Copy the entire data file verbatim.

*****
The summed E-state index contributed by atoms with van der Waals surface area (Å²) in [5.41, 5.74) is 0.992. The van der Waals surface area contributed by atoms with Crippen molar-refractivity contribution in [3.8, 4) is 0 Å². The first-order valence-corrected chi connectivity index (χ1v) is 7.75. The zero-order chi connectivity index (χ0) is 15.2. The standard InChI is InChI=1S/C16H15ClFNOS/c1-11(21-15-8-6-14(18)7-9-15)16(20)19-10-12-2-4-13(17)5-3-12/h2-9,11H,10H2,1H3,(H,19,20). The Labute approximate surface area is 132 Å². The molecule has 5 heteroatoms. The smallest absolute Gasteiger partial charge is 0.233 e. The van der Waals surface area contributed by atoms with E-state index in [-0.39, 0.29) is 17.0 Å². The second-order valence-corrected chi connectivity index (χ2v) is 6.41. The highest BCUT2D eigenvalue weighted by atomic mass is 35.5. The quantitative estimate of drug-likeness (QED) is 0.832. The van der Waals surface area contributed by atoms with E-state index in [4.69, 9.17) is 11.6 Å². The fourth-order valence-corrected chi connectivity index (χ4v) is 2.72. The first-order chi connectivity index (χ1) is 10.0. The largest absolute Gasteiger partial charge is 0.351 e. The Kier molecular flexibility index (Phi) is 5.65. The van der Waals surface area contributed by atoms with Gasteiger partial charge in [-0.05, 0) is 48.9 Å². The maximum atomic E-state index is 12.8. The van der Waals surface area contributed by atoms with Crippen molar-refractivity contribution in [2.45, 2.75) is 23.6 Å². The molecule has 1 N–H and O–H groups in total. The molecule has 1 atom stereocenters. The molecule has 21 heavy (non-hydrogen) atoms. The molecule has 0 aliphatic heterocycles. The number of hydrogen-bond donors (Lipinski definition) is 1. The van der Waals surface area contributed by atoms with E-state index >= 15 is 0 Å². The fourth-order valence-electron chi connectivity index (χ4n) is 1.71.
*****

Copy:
The summed E-state index contributed by atoms with van der Waals surface area (Å²) in [5.41, 5.74) is 0.992. The van der Waals surface area contributed by atoms with Crippen molar-refractivity contribution in [3.8, 4) is 0 Å². The first-order valence-corrected chi connectivity index (χ1v) is 7.75. The zero-order chi connectivity index (χ0) is 15.2. The standard InChI is InChI=1S/C16H15ClFNOS/c1-11(21-15-8-6-14(18)7-9-15)16(20)19-10-12-2-4-13(17)5-3-12/h2-9,11H,10H2,1H3,(H,19,20). The Labute approximate surface area is 132 Å². The molecule has 5 heteroatoms. The smallest absolute Gasteiger partial charge is 0.233 e. The van der Waals surface area contributed by atoms with E-state index in [-0.39, 0.29) is 17.0 Å². The second-order valence-corrected chi connectivity index (χ2v) is 6.41. The highest BCUT2D eigenvalue weighted by atomic mass is 35.5. The quantitative estimate of drug-likeness (QED) is 0.832. The van der Waals surface area contributed by atoms with E-state index in [4.69, 9.17) is 11.6 Å². The fourth-order valence-corrected chi connectivity index (χ4v) is 2.72. The first-order chi connectivity index (χ1) is 10.0. The largest absolute Gasteiger partial charge is 0.351 e. The Kier molecular flexibility index (Phi) is 5.65. The van der Waals surface area contributed by atoms with Gasteiger partial charge in [-0.05, 0) is 48.9 Å². The maximum atomic E-state index is 12.8. The van der Waals surface area contributed by atoms with Crippen molar-refractivity contribution in [2.45, 2.75) is 23.6 Å². The molecule has 1 N–H and O–H groups in total. The molecule has 1 atom stereocenters. The molecule has 21 heavy (non-hydrogen) atoms. The molecule has 0 aliphatic heterocycles. The number of hydrogen-bond donors (Lipinski definition) is 1. The van der Waals surface area contributed by atoms with E-state index >= 15 is 0 Å². The fourth-order valence-electron chi connectivity index (χ4n) is 1.71.